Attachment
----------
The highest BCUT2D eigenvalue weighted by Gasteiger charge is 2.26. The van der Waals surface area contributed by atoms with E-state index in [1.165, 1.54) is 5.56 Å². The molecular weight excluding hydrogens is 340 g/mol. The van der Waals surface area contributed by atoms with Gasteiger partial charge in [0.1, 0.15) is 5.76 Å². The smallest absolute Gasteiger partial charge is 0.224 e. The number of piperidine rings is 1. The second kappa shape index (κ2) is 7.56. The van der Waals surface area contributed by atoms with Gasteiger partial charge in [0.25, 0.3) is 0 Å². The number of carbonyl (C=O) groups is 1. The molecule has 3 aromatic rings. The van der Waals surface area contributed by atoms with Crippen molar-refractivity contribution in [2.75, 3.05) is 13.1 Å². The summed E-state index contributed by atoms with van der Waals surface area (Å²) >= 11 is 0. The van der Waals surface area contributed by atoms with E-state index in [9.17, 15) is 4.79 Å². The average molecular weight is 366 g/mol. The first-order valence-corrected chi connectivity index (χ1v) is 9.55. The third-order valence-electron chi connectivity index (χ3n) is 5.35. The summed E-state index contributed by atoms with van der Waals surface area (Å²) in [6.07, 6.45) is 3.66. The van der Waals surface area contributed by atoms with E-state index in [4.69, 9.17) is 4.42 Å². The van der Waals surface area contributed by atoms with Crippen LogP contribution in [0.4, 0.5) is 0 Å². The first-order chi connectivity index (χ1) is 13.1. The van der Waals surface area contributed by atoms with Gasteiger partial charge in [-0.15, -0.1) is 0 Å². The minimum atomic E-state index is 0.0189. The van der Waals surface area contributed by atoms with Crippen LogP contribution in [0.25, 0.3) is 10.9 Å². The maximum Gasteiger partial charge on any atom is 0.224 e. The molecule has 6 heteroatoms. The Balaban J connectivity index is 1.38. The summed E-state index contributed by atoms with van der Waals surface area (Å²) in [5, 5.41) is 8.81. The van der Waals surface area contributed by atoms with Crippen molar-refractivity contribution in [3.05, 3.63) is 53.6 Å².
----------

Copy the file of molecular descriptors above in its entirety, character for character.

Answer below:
The highest BCUT2D eigenvalue weighted by Gasteiger charge is 2.26. The van der Waals surface area contributed by atoms with E-state index in [1.165, 1.54) is 5.56 Å². The molecular weight excluding hydrogens is 340 g/mol. The van der Waals surface area contributed by atoms with Gasteiger partial charge in [0.1, 0.15) is 5.76 Å². The smallest absolute Gasteiger partial charge is 0.224 e. The number of piperidine rings is 1. The second kappa shape index (κ2) is 7.56. The van der Waals surface area contributed by atoms with Gasteiger partial charge in [0.25, 0.3) is 0 Å². The number of carbonyl (C=O) groups is 1. The molecule has 3 aromatic rings. The van der Waals surface area contributed by atoms with Crippen molar-refractivity contribution in [2.75, 3.05) is 13.1 Å². The summed E-state index contributed by atoms with van der Waals surface area (Å²) >= 11 is 0. The van der Waals surface area contributed by atoms with E-state index in [9.17, 15) is 4.79 Å². The average molecular weight is 366 g/mol. The first-order valence-corrected chi connectivity index (χ1v) is 9.55. The third-order valence-electron chi connectivity index (χ3n) is 5.35. The summed E-state index contributed by atoms with van der Waals surface area (Å²) in [6.07, 6.45) is 3.66. The van der Waals surface area contributed by atoms with E-state index in [4.69, 9.17) is 4.42 Å². The van der Waals surface area contributed by atoms with Crippen LogP contribution in [0.4, 0.5) is 0 Å². The first-order chi connectivity index (χ1) is 13.1. The van der Waals surface area contributed by atoms with Gasteiger partial charge in [-0.15, -0.1) is 0 Å². The minimum atomic E-state index is 0.0189. The van der Waals surface area contributed by atoms with Crippen LogP contribution in [0.25, 0.3) is 10.9 Å². The maximum Gasteiger partial charge on any atom is 0.224 e. The molecule has 6 heteroatoms. The Balaban J connectivity index is 1.38. The summed E-state index contributed by atoms with van der Waals surface area (Å²) in [5, 5.41) is 8.81. The van der Waals surface area contributed by atoms with Crippen molar-refractivity contribution in [3.05, 3.63) is 53.6 Å².